Saturday, September 20, 2008

#61: Willy Waschbär

Willy Waschbär
  • designer: Heinz Meister
  • publisher: Goldsieber
  • date: 2001
  • BoardGameGeek rank/rating: not ranked/6.05
  • age: 6+
  • # of players: 2-4
  • print status: OOP
  • cost: $17.00 (Games Surplus - they do not have it in stock but they are still willing to try & find a copy)
The raccoons are busily gathering food... by playing some kind of whacked-out game that's a cross between soccer, billiards & sumo wrestling. Yes, campers, it's another blissfully odd game from the genius that is Heinz Meister.

The soccer part is provided by the players as they flick any raccoon disc they wish, attempting to knock off other raccoons or food. The billiards part is making wise decisions about how the wooden discs will carrom off the board. The sumo wrestling part? We'll get to that in a minute.

First, I need to rewind a bit & explain that the game starts with all of the raccoons (3 each in four colors) and all of the food (14 of 'em) are scattered across the board. Each player is secretly given 3 cardboard chits which match three of the raccoons - and those are "his team" for the round.

On your turn, you flick any raccoon (regardless of whether you "own" it) and attempt to knock discs off the board:
  • if you knock off only food, you get to keep all the food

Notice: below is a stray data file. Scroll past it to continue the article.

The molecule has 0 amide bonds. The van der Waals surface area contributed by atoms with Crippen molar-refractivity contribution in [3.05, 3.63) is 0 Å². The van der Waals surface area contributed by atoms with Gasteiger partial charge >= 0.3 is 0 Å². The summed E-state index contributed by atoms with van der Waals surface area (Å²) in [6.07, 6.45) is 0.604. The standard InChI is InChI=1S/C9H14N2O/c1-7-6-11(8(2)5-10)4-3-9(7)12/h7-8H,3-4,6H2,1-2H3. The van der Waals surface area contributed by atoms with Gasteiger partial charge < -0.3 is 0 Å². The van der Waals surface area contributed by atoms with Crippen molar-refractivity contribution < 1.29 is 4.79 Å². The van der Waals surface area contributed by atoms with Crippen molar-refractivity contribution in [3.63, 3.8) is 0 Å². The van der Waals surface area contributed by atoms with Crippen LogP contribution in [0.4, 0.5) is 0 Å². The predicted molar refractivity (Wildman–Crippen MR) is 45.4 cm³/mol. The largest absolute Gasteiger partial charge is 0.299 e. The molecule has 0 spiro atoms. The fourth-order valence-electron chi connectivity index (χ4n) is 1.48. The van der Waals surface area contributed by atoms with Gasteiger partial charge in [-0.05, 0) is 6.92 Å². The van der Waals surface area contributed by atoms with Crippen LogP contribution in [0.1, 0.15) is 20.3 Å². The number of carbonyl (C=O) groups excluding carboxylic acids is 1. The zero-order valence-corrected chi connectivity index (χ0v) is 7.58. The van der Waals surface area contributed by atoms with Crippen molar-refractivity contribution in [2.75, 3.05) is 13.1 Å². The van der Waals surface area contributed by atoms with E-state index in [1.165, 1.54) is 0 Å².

• if you knock off only raccoons, those raccoons are eliminated from the round (there's the sumo wrestling part)
  • if you knock off a mixture, he can either take all the food or eliminate all the raccoons, but not both
There are a couple of limitations - knocking the shooter raccoon off the board means everything goes back on the board. Also, you can't knock pieces outside the rope line - they are also returned to the board.

The round ends when either all of the food is gone or one player has all his raccoons eliminated. Players score 1 point for each food (unless they were eliminated, in which case they score zero). The best score over four rounds wins.

It's a fast-moving flicking game with a nice bluffing element... esp. in the later rounds when a clear leader emerges & you need to target him. 6 year olds can play the game... but it takes a little more age to develop the requisite sneakiness.

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